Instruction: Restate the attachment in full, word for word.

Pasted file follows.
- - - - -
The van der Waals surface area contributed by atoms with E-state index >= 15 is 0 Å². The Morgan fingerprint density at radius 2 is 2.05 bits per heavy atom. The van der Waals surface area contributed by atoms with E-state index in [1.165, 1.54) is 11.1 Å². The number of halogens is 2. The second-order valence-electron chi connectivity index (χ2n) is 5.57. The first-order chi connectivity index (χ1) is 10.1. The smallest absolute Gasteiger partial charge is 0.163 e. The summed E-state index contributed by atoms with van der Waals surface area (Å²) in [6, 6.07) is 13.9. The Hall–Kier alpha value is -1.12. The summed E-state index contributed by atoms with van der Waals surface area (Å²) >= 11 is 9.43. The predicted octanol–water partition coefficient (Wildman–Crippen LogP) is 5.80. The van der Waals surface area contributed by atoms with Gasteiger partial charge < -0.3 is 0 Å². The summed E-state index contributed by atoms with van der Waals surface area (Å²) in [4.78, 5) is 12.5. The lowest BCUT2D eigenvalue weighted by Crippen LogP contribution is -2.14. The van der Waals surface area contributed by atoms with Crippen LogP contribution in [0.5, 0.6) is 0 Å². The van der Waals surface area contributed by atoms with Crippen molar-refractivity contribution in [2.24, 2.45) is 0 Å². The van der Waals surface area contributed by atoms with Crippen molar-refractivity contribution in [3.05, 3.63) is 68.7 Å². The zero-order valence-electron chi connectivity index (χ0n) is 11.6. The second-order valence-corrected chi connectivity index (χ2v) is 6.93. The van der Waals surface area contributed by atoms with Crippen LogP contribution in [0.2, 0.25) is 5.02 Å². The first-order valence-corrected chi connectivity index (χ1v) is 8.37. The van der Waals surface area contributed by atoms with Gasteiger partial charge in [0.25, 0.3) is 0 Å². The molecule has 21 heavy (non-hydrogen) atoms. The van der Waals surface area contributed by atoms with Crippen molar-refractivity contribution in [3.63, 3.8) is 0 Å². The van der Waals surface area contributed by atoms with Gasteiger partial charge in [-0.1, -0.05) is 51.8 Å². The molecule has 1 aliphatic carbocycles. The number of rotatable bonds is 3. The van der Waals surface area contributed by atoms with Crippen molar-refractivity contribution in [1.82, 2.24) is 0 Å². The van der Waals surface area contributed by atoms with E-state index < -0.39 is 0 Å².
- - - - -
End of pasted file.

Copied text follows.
The van der Waals surface area contributed by atoms with E-state index >= 15 is 0 Å². The Morgan fingerprint density at radius 2 is 2.05 bits per heavy atom. The van der Waals surface area contributed by atoms with E-state index in [1.165, 1.54) is 11.1 Å². The number of halogens is 2. The second-order valence-electron chi connectivity index (χ2n) is 5.57. The first-order chi connectivity index (χ1) is 10.1. The smallest absolute Gasteiger partial charge is 0.163 e. The summed E-state index contributed by atoms with van der Waals surface area (Å²) in [6, 6.07) is 13.9. The Hall–Kier alpha value is -1.12. The summed E-state index contributed by atoms with van der Waals surface area (Å²) >= 11 is 9.43. The predicted octanol–water partition coefficient (Wildman–Crippen LogP) is 5.80. The van der Waals surface area contributed by atoms with Gasteiger partial charge < -0.3 is 0 Å². The summed E-state index contributed by atoms with van der Waals surface area (Å²) in [4.78, 5) is 12.5. The lowest BCUT2D eigenvalue weighted by Crippen LogP contribution is -2.14. The van der Waals surface area contributed by atoms with Crippen LogP contribution in [0.5, 0.6) is 0 Å². The van der Waals surface area contributed by atoms with Crippen molar-refractivity contribution in [2.24, 2.45) is 0 Å². The van der Waals surface area contributed by atoms with Crippen molar-refractivity contribution in [3.05, 3.63) is 68.7 Å². The zero-order valence-electron chi connectivity index (χ0n) is 11.6. The second-order valence-corrected chi connectivity index (χ2v) is 6.93. The van der Waals surface area contributed by atoms with Crippen LogP contribution in [0.2, 0.25) is 5.02 Å². The first-order valence-corrected chi connectivity index (χ1v) is 8.37. The van der Waals surface area contributed by atoms with Gasteiger partial charge in [0.25, 0.3) is 0 Å². The molecule has 21 heavy (non-hydrogen) atoms. The van der Waals surface area contributed by atoms with Crippen molar-refractivity contribution in [3.63, 3.8) is 0 Å². The van der Waals surface area contributed by atoms with Gasteiger partial charge in [-0.1, -0.05) is 51.8 Å². The molecule has 1 aliphatic carbocycles. The number of rotatable bonds is 3. The van der Waals surface area contributed by atoms with Crippen molar-refractivity contribution in [1.82, 2.24) is 0 Å². The van der Waals surface area contributed by atoms with E-state index < -0.39 is 0 Å².